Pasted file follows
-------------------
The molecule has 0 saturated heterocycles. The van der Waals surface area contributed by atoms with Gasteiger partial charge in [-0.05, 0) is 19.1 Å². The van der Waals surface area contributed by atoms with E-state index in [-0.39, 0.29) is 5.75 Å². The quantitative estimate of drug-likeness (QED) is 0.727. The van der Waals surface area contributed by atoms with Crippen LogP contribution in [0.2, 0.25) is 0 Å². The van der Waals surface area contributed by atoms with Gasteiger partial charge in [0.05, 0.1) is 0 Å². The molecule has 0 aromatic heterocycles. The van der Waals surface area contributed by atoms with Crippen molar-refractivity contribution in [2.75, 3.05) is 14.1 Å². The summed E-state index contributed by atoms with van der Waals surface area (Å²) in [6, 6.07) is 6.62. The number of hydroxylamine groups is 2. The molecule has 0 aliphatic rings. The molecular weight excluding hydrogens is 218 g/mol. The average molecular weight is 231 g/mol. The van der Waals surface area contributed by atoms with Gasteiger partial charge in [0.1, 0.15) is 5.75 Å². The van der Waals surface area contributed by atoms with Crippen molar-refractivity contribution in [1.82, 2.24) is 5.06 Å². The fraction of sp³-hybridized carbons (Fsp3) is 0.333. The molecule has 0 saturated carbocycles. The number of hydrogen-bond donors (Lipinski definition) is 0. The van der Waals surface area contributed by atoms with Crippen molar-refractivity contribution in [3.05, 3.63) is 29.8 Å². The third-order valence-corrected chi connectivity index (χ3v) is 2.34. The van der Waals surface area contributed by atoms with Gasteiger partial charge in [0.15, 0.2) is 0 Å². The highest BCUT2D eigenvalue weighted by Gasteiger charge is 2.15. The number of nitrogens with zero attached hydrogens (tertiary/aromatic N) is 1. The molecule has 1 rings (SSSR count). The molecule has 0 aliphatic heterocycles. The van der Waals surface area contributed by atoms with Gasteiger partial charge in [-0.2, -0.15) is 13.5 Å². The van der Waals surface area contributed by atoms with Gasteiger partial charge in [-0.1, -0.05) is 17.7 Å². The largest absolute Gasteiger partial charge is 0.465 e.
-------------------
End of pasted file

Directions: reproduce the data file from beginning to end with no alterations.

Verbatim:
The molecule has 0 saturated heterocycles. The van der Waals surface area contributed by atoms with Gasteiger partial charge in [-0.05, 0) is 19.1 Å². The van der Waals surface area contributed by atoms with E-state index in [-0.39, 0.29) is 5.75 Å². The quantitative estimate of drug-likeness (QED) is 0.727. The van der Waals surface area contributed by atoms with Crippen LogP contribution in [0.2, 0.25) is 0 Å². The van der Waals surface area contributed by atoms with Gasteiger partial charge in [0.05, 0.1) is 0 Å². The molecule has 0 aromatic heterocycles. The van der Waals surface area contributed by atoms with Crippen molar-refractivity contribution in [2.75, 3.05) is 14.1 Å². The summed E-state index contributed by atoms with van der Waals surface area (Å²) in [6, 6.07) is 6.62. The number of hydroxylamine groups is 2. The molecule has 0 aliphatic rings. The molecular weight excluding hydrogens is 218 g/mol. The average molecular weight is 231 g/mol. The van der Waals surface area contributed by atoms with Gasteiger partial charge in [0.1, 0.15) is 5.75 Å². The van der Waals surface area contributed by atoms with Crippen molar-refractivity contribution in [1.82, 2.24) is 5.06 Å². The fraction of sp³-hybridized carbons (Fsp3) is 0.333. The molecule has 0 saturated carbocycles. The number of hydrogen-bond donors (Lipinski definition) is 0. The van der Waals surface area contributed by atoms with Crippen molar-refractivity contribution in [3.05, 3.63) is 29.8 Å². The third-order valence-corrected chi connectivity index (χ3v) is 2.34. The van der Waals surface area contributed by atoms with Gasteiger partial charge in [0.15, 0.2) is 0 Å². The highest BCUT2D eigenvalue weighted by Gasteiger charge is 2.15. The number of nitrogens with zero attached hydrogens (tertiary/aromatic N) is 1. The molecule has 1 rings (SSSR count). The molecule has 0 aliphatic heterocycles. The van der Waals surface area contributed by atoms with Gasteiger partial charge in [-0.2, -0.15) is 13.5 Å². The van der Waals surface area contributed by atoms with Gasteiger partial charge in [-0.1, -0.05) is 17.7 Å². The largest absolute Gasteiger partial charge is 0.465 e.